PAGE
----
A landlord in a commercial or residential landlord-tenant relationship may enforce remedial acts against a tenant and the leased premises, in the event of default or breach. Upon a landlord deciding to evict his or her tenant, a distress writ may be obtained to substantially protect the landlords needs. Among this remedial measure, a landlord has the ability to receive a distress writ issued by the Clerk of Court, which authorizes the landlord to essentially put a lien on the tenant’s assets at the rental premises when he or she owes rent.
One of the most tension fraught relationships is that of a landlord-tenant. Landlords are subject to a variety of laws including regulation of rent, termination, and eviction. One such law is the Disposition of Personal Property Landlord and Tenant Act, which prescribes rules by which landlords are allowed to dispose of tenant property which remains on the premises after a tenancy is terminated.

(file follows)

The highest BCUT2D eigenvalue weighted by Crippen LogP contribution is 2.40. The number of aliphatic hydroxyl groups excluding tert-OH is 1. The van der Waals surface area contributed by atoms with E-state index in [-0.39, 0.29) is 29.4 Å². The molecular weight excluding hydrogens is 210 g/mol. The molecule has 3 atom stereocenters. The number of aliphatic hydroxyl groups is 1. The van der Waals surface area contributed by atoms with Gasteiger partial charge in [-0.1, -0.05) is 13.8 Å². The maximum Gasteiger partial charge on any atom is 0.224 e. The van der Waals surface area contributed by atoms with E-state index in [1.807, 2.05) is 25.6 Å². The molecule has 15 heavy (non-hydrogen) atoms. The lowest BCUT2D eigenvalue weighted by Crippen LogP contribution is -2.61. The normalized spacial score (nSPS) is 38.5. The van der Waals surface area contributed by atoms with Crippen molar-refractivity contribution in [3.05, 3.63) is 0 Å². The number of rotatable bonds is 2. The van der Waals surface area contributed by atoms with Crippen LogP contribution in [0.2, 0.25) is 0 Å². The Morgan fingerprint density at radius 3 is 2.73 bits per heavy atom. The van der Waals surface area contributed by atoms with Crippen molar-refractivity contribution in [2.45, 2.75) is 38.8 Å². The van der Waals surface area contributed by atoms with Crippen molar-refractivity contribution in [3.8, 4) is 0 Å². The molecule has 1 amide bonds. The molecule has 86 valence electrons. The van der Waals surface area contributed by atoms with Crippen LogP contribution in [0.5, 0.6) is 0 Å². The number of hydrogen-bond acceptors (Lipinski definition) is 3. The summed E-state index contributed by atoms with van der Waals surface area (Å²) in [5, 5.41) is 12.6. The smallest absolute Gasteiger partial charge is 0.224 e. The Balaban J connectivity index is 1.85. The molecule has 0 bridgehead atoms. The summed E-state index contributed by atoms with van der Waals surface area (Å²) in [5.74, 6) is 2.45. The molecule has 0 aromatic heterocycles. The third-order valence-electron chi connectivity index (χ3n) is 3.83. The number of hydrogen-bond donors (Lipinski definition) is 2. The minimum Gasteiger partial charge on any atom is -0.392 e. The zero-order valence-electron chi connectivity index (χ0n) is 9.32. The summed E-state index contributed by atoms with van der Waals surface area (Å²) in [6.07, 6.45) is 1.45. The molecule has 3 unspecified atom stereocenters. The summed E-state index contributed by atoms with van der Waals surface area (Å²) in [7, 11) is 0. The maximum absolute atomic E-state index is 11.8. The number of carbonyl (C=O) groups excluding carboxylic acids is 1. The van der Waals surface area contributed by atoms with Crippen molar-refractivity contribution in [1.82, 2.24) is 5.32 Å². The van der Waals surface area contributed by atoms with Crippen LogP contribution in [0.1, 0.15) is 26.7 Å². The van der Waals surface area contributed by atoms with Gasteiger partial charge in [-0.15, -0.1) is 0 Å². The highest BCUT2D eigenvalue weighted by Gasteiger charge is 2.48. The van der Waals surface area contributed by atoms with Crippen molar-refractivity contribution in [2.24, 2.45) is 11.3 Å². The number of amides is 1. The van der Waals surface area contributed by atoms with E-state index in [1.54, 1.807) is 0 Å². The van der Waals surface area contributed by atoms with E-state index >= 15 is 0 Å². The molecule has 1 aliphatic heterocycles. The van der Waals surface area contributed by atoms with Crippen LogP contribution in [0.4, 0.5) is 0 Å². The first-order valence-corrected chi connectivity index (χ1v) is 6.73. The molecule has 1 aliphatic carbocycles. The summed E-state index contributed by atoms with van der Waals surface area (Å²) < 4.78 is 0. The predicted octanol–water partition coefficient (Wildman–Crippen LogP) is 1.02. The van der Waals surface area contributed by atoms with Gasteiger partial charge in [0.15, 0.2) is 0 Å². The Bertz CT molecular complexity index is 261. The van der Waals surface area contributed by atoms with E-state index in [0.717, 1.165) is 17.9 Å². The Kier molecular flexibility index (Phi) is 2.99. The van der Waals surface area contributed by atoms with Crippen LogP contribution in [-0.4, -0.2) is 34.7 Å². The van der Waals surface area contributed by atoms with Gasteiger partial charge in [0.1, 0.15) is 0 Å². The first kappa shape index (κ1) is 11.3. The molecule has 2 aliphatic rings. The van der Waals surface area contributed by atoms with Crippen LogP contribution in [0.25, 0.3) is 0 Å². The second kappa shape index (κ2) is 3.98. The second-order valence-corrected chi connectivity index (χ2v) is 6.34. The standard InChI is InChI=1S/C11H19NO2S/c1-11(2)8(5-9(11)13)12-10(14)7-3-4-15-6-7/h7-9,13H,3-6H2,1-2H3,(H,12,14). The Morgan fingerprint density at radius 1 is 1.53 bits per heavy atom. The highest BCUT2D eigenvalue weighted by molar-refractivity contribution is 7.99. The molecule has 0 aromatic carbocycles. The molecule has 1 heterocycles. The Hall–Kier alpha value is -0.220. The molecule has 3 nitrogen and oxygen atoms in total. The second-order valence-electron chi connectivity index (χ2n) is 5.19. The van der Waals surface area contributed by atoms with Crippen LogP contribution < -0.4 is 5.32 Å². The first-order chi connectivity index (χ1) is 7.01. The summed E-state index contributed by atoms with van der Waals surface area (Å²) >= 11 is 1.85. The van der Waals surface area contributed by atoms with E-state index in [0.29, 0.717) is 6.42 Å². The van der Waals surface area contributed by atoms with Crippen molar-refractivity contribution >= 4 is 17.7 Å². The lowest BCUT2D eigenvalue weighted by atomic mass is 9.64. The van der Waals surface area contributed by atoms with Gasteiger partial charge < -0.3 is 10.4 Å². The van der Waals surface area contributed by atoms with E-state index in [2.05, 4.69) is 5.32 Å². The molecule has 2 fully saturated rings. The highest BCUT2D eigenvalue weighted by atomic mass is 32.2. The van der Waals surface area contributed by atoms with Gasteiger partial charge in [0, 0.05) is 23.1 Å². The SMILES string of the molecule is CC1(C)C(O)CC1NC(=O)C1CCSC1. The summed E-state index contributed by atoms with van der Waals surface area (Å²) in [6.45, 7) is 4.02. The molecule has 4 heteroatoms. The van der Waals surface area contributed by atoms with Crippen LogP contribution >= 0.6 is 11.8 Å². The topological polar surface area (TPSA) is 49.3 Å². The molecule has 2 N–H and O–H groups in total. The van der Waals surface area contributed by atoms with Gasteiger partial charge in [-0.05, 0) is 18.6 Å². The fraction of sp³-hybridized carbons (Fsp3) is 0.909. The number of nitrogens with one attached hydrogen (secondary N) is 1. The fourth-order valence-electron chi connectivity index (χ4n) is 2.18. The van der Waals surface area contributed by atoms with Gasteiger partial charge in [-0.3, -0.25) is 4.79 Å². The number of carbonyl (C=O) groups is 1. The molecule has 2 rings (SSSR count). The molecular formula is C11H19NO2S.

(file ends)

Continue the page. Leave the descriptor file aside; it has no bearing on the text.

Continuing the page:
In Florida, a residential tenant has a right to enjoy rented property peaceably and quietly. In the event of a constructive eviction, a tenant may terminate their lease with a landlord.
There are general landlord/tenant rules that can be modified differently in each state. Below is what you need to know about the laws in Maryland.